Posted by          Flooring    June 28, 2016

It’s summer time.

Whether you’re a teacher with a few weeks off to enjoy the summer, or trying to fit in several weeks of vacation for a little bit of home maintenance while the weather is warm, summer is a great time to take on a few of the DIY projects that have been lying around.The Best DIY Flooring Options

When it comes to a home renovation project, nothing makes as big of an impact as new flooring. But some flooring may be the perfect choice for a DIY project … and some may not.

Bad flooring installation not only looks bad, but it also wears bad as well. And if you hope to see your home sell in the near future, it can also cause a serious hit to the value of your home as well.

Looking for the perfect flooring to install yourself? These are the top choices for you to consider.

Engineered Wood Planks
If you want the natural beauty of real wood flooring, but not the hassle of sanding, finishing and regular maintenance, it’s hard to beat engineered wood. Engineered wood comes in wide, long planks that snap together with milled tongue and groove joints. There’s no gluing or nailing. The planks simply float over a thin underlayment. Engineered wood comes in a variety of styles, sizes, and colors. You can have everything from traditional oak to exotic Brazilian Cherry, or something in between.

Floating Vinyl Sheets
Resilient vinyl sheet flooring has been around for decades, and is still a popular choice for kitchens, bathrooms and laundry rooms. Over the years, the product has also become DIY friendly. Today, you’ll find floating vinyl sheets that are much thicker and more durable than standard vinyl. It’s as simple to install as removing the molding from around the room, cut and lay the vinyl into place, and replace the molding once again. With small rooms below the 12 foot wide mark, no seams will be required, meaning DIY installation is a snap.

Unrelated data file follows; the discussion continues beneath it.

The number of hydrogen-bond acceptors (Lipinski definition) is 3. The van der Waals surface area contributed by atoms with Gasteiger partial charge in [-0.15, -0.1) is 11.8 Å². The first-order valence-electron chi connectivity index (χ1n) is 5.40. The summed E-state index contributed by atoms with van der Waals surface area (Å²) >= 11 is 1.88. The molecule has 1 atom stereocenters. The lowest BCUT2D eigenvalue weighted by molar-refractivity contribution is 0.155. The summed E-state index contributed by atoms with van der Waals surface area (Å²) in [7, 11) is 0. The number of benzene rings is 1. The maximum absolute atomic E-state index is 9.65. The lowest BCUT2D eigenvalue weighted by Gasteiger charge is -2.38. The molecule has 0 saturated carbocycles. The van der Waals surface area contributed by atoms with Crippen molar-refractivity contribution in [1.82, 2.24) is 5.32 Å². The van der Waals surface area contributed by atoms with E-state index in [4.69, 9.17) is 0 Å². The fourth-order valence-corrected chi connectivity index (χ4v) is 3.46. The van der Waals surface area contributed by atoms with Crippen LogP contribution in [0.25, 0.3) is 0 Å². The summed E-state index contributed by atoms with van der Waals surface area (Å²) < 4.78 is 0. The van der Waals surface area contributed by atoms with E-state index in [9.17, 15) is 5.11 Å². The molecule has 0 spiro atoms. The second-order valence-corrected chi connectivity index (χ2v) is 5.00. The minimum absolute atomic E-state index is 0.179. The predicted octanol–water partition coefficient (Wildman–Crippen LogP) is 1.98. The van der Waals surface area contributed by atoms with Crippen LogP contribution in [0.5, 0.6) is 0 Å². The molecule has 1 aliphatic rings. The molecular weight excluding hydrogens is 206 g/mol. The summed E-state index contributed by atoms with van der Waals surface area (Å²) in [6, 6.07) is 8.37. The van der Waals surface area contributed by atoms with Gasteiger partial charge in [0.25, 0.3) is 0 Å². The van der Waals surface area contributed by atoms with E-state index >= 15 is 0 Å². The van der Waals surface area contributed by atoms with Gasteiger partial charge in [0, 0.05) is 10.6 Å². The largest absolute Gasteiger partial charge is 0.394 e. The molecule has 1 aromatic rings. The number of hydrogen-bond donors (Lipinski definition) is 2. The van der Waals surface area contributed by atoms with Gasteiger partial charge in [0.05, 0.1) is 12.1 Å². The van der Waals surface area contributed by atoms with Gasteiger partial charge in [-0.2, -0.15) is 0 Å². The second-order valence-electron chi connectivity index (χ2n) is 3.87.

Laminate flooring is similar in many ways to engineered wood. Both are floating floors made from tongue and groove planks that snap together. Both come in a variety of styles, sizes, and looks. The main difference is the surface of the flooring is laminate instead of wood. The biggest advantage laminate has over engineered wood is that it’s extremely resistant to stains, scratches, fading, damage and wear. Which makes it the perfect choice for your main living areas with a lot of heavy foot traffic.

Cork Planks
The popularity of cork flooring has grown exponentially in recent years. Cork is attractive, durable and 100 percent renewable, since it’s harvested from the bark of live oak trees. It also is soft underfoot, and can provide noise reduction commonly associated with laminate flooring. Prefinished cork flooring comes in both tiles and planks. While some require glue to hold it in place, new products also offer planks that simply snap together to create a floating floor. And because it readily accepts stain and topcoat finishes, the color and pattern options are many.

What flooring will you choose for your DIY project? We can help you make the perfect decision for your home, and get you started with all the supplies you’ll need.